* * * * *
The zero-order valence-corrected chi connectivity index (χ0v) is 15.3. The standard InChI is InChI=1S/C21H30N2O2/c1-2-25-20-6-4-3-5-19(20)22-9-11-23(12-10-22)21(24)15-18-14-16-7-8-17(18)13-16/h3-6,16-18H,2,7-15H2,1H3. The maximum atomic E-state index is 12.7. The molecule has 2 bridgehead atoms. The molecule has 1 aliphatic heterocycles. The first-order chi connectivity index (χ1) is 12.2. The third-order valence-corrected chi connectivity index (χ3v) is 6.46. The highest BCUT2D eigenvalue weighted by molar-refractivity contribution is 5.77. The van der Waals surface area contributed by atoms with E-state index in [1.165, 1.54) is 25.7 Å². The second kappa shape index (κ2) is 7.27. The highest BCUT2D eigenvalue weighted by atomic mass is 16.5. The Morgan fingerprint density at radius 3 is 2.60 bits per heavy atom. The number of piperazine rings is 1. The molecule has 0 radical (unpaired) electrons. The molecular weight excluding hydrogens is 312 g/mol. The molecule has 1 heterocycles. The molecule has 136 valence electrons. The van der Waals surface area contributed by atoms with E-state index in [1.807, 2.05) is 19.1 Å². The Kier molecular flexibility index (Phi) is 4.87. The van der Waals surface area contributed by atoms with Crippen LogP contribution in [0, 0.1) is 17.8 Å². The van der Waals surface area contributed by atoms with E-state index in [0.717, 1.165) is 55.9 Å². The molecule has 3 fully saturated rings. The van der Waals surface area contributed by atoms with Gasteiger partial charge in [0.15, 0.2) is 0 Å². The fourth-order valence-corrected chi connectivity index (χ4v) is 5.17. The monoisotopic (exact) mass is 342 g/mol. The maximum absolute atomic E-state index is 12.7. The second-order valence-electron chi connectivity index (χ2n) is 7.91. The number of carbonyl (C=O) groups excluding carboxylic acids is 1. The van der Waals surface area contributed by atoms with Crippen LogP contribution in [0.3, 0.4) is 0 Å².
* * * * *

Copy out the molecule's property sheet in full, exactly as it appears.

The zero-order valence-corrected chi connectivity index (χ0v) is 15.3. The standard InChI is InChI=1S/C21H30N2O2/c1-2-25-20-6-4-3-5-19(20)22-9-11-23(12-10-22)21(24)15-18-14-16-7-8-17(18)13-16/h3-6,16-18H,2,7-15H2,1H3. The maximum atomic E-state index is 12.7. The molecule has 2 bridgehead atoms. The molecule has 1 aliphatic heterocycles. The first-order chi connectivity index (χ1) is 12.2. The third-order valence-corrected chi connectivity index (χ3v) is 6.46. The highest BCUT2D eigenvalue weighted by molar-refractivity contribution is 5.77. The van der Waals surface area contributed by atoms with E-state index in [1.165, 1.54) is 25.7 Å². The second kappa shape index (κ2) is 7.27. The highest BCUT2D eigenvalue weighted by atomic mass is 16.5. The Morgan fingerprint density at radius 3 is 2.60 bits per heavy atom. The number of piperazine rings is 1. The molecule has 0 radical (unpaired) electrons. The molecular weight excluding hydrogens is 312 g/mol. The molecule has 1 heterocycles. The molecule has 136 valence electrons. The van der Waals surface area contributed by atoms with E-state index in [1.807, 2.05) is 19.1 Å². The Kier molecular flexibility index (Phi) is 4.87. The van der Waals surface area contributed by atoms with Crippen LogP contribution in [0, 0.1) is 17.8 Å². The van der Waals surface area contributed by atoms with E-state index in [0.717, 1.165) is 55.9 Å². The molecule has 3 fully saturated rings. The van der Waals surface area contributed by atoms with Gasteiger partial charge in [0.15, 0.2) is 0 Å². The fourth-order valence-corrected chi connectivity index (χ4v) is 5.17. The monoisotopic (exact) mass is 342 g/mol. The maximum absolute atomic E-state index is 12.7. The second-order valence-electron chi connectivity index (χ2n) is 7.91. The number of carbonyl (C=O) groups excluding carboxylic acids is 1. The van der Waals surface area contributed by atoms with Crippen LogP contribution in [0.3, 0.4) is 0 Å².